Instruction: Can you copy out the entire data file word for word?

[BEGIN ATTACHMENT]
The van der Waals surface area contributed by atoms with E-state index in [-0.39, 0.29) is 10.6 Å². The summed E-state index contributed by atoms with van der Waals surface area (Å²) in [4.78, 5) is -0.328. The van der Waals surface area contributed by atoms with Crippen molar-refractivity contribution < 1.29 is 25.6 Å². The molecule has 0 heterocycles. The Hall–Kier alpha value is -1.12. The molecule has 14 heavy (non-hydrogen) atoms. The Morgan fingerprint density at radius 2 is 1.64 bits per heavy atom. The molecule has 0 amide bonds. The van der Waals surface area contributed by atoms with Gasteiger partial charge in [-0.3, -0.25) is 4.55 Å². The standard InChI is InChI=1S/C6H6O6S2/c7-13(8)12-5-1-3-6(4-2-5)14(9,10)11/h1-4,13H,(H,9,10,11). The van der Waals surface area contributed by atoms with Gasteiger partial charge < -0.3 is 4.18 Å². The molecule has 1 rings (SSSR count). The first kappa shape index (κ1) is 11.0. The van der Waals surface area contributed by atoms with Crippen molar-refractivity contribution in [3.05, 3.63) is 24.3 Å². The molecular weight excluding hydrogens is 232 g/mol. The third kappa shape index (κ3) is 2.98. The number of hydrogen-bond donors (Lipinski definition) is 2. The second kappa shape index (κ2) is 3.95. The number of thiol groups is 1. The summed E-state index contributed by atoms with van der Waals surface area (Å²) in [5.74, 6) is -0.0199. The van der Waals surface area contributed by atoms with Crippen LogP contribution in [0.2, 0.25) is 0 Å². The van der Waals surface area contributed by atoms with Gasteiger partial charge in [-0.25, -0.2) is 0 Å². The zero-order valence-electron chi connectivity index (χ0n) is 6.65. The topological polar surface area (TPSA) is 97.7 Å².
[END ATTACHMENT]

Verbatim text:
The van der Waals surface area contributed by atoms with E-state index in [-0.39, 0.29) is 10.6 Å². The summed E-state index contributed by atoms with van der Waals surface area (Å²) in [4.78, 5) is -0.328. The van der Waals surface area contributed by atoms with Crippen molar-refractivity contribution < 1.29 is 25.6 Å². The molecule has 0 heterocycles. The Hall–Kier alpha value is -1.12. The molecule has 14 heavy (non-hydrogen) atoms. The Morgan fingerprint density at radius 2 is 1.64 bits per heavy atom. The molecule has 0 amide bonds. The van der Waals surface area contributed by atoms with Gasteiger partial charge in [-0.3, -0.25) is 4.55 Å². The standard InChI is InChI=1S/C6H6O6S2/c7-13(8)12-5-1-3-6(4-2-5)14(9,10)11/h1-4,13H,(H,9,10,11). The van der Waals surface area contributed by atoms with Gasteiger partial charge < -0.3 is 4.18 Å². The molecule has 1 rings (SSSR count). The first kappa shape index (κ1) is 11.0. The van der Waals surface area contributed by atoms with Crippen molar-refractivity contribution in [3.05, 3.63) is 24.3 Å². The molecular weight excluding hydrogens is 232 g/mol. The third kappa shape index (κ3) is 2.98. The number of hydrogen-bond donors (Lipinski definition) is 2. The second kappa shape index (κ2) is 3.95. The number of thiol groups is 1. The summed E-state index contributed by atoms with van der Waals surface area (Å²) in [5.74, 6) is -0.0199. The van der Waals surface area contributed by atoms with Crippen LogP contribution in [0.2, 0.25) is 0 Å². The van der Waals surface area contributed by atoms with Gasteiger partial charge in [-0.25, -0.2) is 0 Å². The zero-order valence-electron chi connectivity index (χ0n) is 6.65. The topological polar surface area (TPSA) is 97.7 Å².